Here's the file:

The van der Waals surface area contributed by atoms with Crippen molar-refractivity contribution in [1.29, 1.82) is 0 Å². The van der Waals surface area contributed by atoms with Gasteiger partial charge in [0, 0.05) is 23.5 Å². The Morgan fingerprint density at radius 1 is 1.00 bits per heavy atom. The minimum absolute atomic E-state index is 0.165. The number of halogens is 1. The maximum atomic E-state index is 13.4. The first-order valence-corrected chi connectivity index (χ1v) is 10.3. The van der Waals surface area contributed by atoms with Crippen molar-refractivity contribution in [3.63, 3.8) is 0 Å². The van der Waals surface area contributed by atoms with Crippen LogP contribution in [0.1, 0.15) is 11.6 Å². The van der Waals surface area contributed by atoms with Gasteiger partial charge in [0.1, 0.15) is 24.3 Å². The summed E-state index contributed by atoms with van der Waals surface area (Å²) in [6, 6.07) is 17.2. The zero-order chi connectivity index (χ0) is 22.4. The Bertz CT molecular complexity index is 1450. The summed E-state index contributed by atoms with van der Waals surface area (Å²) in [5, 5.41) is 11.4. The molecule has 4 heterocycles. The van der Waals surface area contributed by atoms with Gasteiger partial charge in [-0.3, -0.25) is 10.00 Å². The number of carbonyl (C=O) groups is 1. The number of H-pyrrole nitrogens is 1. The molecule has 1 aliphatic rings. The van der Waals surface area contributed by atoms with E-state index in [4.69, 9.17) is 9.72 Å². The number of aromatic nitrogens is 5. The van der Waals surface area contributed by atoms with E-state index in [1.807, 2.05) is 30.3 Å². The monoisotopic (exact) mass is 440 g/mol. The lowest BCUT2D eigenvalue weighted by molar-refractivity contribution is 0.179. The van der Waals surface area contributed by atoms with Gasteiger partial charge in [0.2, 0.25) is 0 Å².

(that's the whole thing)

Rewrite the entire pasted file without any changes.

The van der Waals surface area contributed by atoms with Crippen molar-refractivity contribution in [1.29, 1.82) is 0 Å². The van der Waals surface area contributed by atoms with Gasteiger partial charge in [0, 0.05) is 23.5 Å². The Morgan fingerprint density at radius 1 is 1.00 bits per heavy atom. The minimum absolute atomic E-state index is 0.165. The number of halogens is 1. The maximum atomic E-state index is 13.4. The first-order valence-corrected chi connectivity index (χ1v) is 10.3. The van der Waals surface area contributed by atoms with Crippen molar-refractivity contribution in [3.63, 3.8) is 0 Å². The van der Waals surface area contributed by atoms with Crippen LogP contribution in [0.1, 0.15) is 11.6 Å². The van der Waals surface area contributed by atoms with Gasteiger partial charge in [0.1, 0.15) is 24.3 Å². The summed E-state index contributed by atoms with van der Waals surface area (Å²) in [6, 6.07) is 17.2. The zero-order chi connectivity index (χ0) is 22.4. The Bertz CT molecular complexity index is 1450. The summed E-state index contributed by atoms with van der Waals surface area (Å²) in [5, 5.41) is 11.4. The molecule has 4 heterocycles. The van der Waals surface area contributed by atoms with Gasteiger partial charge in [-0.3, -0.25) is 10.00 Å². The number of carbonyl (C=O) groups is 1. The number of H-pyrrole nitrogens is 1. The molecule has 1 aliphatic rings. The van der Waals surface area contributed by atoms with E-state index in [4.69, 9.17) is 9.72 Å². The number of aromatic nitrogens is 5. The van der Waals surface area contributed by atoms with E-state index in [1.807, 2.05) is 30.3 Å². The monoisotopic (exact) mass is 440 g/mol. The lowest BCUT2D eigenvalue weighted by molar-refractivity contribution is 0.179. The van der Waals surface area contributed by atoms with Gasteiger partial charge in [0.2, 0.25) is 0 Å².